It’s all about Rule 40.
Have the Olympics been everything you’ve hoped for so far? Maybe they’re a little underwhelming. Perhaps you’ve been making some Olympic-themed memes. However you’re celebrating the games, just don’t use #Rio2016—or you might just have to answer to the wrath of Rule 40.
You’re probably thinking to yourself, “wait, I’m not supposed to be using the Rio2016 hashtag?” That’s right, buddy. Apparently the U.S. Olympic Committee has decreed that all non-sponsors are forbidden from tweeting about the games, retweeting from official Olympic Twitter accounts, and even plugging a #Rio2016 or #Olympics into your tweets.
This is all under Rule 40, a by-law in the Olympic Charter which pretty much prohibits anyone other than official Olympic sponsors from using the hashtags in hopes of cracking down on thirsty (yet unsupportive) brands drinking up those ad dollars. That official #Rio2016 used by the official Rio2016 Twitter account can only be used by official entities. Gosh, Rule 34 is much more fun.
If you are indeed breaking this very, very strict by-law, there’s somebody that’ll come after you: The Rule 40 Twitter account.
Culprits tweeting #Rio2016 are receiving this potentially automated, stern response: you are in violation of #Rio2016 guidelines. Please refrain from using official Olympic protected terms. #RioBot #Rule40.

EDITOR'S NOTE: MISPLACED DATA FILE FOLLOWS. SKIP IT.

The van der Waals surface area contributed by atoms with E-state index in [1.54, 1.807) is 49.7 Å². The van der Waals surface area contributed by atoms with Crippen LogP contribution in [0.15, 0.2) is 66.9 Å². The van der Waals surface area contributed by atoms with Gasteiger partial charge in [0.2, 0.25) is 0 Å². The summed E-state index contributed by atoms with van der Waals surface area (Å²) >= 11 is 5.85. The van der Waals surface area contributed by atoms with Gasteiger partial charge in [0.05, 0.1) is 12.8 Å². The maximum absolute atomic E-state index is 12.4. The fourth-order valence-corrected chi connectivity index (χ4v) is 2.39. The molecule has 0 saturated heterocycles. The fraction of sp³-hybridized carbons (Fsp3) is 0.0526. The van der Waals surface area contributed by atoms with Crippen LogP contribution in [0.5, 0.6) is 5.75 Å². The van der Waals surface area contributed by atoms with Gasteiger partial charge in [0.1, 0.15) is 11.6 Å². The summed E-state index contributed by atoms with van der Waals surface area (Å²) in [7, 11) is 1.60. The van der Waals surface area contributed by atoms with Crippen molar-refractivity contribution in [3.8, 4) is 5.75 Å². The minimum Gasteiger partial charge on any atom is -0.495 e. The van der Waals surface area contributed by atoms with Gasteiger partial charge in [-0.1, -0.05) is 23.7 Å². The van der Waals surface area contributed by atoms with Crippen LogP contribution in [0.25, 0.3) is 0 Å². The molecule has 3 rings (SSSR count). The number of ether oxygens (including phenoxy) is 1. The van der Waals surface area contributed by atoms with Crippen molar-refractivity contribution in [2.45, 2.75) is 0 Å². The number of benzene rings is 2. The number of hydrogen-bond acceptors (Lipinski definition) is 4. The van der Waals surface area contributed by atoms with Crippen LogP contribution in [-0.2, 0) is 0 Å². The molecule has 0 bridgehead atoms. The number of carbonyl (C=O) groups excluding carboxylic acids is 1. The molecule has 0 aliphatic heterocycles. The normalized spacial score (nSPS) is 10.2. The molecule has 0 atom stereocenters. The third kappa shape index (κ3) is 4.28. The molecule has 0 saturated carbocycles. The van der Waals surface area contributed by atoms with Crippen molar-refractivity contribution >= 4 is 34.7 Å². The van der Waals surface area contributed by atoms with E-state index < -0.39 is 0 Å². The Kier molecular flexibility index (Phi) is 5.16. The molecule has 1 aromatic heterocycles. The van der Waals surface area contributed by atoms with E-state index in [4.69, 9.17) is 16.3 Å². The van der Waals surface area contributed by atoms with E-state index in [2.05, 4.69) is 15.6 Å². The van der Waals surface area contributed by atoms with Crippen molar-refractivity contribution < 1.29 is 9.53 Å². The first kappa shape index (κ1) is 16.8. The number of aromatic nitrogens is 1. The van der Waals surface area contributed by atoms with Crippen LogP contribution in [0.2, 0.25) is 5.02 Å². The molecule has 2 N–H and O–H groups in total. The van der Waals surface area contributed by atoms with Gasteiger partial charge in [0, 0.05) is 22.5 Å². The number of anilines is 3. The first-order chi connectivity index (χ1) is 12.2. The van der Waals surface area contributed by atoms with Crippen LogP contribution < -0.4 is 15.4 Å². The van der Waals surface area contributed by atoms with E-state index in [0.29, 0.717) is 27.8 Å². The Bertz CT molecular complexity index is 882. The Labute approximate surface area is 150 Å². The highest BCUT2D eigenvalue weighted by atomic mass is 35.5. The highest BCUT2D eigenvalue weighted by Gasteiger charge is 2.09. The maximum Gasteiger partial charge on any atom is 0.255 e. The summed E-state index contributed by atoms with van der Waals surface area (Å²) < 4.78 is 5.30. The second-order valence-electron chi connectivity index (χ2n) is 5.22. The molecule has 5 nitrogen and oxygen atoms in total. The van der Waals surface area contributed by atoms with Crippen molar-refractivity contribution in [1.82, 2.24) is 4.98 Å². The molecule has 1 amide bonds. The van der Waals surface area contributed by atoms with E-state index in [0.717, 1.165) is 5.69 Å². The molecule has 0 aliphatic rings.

Although it looks like it’s probably a bot, a closer look might reveal otherwise. People are using #Rio2016 non-stop if you check out the live tweets category, but Rule 40 only looks to be tweeting back at people every so often. As of Saturday morning around 11:30am ET, there’s only 44 tweets.
Also, it looks to only be reprimanding people who are tweeting in English. Most of the people getting scolded are your run of the mill normal people just sharing their thoughts about the Olympics. But Rule 40 is also coming after some pretty big personalities, including a presidential candidate, the Pope, and a Victoria’s Secret model.
Even these celebs aren’t official enough to be using the hashtag. Further evidence that it’s not a bot even though it’s using #RioBot is the fact that the first tweet was to the Pope and differed slightly from the messages its putting out more recently, swapping out “terms” for “guidelines.”
Obviously the Twitter account itself isn’t officially tied to the U.S. Olympic Committee, but that doesn’t mean it won’t help the organization help fight off such a major problem. The peons should be barred from using the likeness of the Olympics unless they, you know, dump tons of money into the games.
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